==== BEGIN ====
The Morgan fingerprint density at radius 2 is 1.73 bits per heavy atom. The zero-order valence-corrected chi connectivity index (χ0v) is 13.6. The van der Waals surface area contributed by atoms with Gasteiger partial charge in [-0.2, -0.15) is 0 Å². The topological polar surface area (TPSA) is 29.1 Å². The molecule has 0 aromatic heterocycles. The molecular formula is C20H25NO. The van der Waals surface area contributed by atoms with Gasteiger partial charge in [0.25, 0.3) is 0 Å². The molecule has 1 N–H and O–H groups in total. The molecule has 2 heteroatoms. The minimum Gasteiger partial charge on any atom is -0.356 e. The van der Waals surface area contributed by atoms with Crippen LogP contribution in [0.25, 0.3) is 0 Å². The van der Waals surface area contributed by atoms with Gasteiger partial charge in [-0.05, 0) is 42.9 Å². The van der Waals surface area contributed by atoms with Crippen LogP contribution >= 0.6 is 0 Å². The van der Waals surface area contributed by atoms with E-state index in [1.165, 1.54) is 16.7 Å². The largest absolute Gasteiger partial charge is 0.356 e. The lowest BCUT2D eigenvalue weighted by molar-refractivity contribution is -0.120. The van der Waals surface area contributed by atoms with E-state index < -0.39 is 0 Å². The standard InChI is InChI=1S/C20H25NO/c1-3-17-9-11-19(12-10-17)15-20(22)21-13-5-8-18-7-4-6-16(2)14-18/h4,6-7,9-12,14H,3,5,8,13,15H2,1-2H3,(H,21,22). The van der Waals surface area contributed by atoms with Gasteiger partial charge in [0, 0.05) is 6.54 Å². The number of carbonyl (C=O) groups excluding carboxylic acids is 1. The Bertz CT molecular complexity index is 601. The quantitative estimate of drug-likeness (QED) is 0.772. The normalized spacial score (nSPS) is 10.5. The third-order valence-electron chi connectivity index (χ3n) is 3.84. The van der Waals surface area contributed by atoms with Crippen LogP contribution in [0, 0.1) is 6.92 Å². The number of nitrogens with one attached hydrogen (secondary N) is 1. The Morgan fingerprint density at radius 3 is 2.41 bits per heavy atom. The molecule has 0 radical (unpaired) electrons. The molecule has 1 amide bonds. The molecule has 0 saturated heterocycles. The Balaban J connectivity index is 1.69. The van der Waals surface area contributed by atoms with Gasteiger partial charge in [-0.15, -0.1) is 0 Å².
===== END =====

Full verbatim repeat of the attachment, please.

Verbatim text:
The Morgan fingerprint density at radius 2 is 1.73 bits per heavy atom. The zero-order valence-corrected chi connectivity index (χ0v) is 13.6. The van der Waals surface area contributed by atoms with Gasteiger partial charge in [-0.2, -0.15) is 0 Å². The topological polar surface area (TPSA) is 29.1 Å². The molecule has 0 aromatic heterocycles. The molecular formula is C20H25NO. The van der Waals surface area contributed by atoms with Gasteiger partial charge in [0.25, 0.3) is 0 Å². The molecule has 1 N–H and O–H groups in total. The molecule has 2 heteroatoms. The minimum Gasteiger partial charge on any atom is -0.356 e. The van der Waals surface area contributed by atoms with Crippen LogP contribution in [0.25, 0.3) is 0 Å². The van der Waals surface area contributed by atoms with Gasteiger partial charge in [-0.05, 0) is 42.9 Å². The van der Waals surface area contributed by atoms with Crippen LogP contribution >= 0.6 is 0 Å². The van der Waals surface area contributed by atoms with E-state index in [1.165, 1.54) is 16.7 Å². The largest absolute Gasteiger partial charge is 0.356 e. The lowest BCUT2D eigenvalue weighted by molar-refractivity contribution is -0.120. The van der Waals surface area contributed by atoms with E-state index < -0.39 is 0 Å². The standard InChI is InChI=1S/C20H25NO/c1-3-17-9-11-19(12-10-17)15-20(22)21-13-5-8-18-7-4-6-16(2)14-18/h4,6-7,9-12,14H,3,5,8,13,15H2,1-2H3,(H,21,22). The van der Waals surface area contributed by atoms with Gasteiger partial charge in [0, 0.05) is 6.54 Å². The number of carbonyl (C=O) groups excluding carboxylic acids is 1. The Bertz CT molecular complexity index is 601. The quantitative estimate of drug-likeness (QED) is 0.772. The normalized spacial score (nSPS) is 10.5. The third-order valence-electron chi connectivity index (χ3n) is 3.84. The van der Waals surface area contributed by atoms with Crippen LogP contribution in [0, 0.1) is 6.92 Å². The number of nitrogens with one attached hydrogen (secondary N) is 1. The Morgan fingerprint density at radius 3 is 2.41 bits per heavy atom. The molecule has 0 radical (unpaired) electrons. The molecule has 1 amide bonds. The molecule has 0 saturated heterocycles. The Balaban J connectivity index is 1.69. The van der Waals surface area contributed by atoms with Gasteiger partial charge in [-0.15, -0.1) is 0 Å².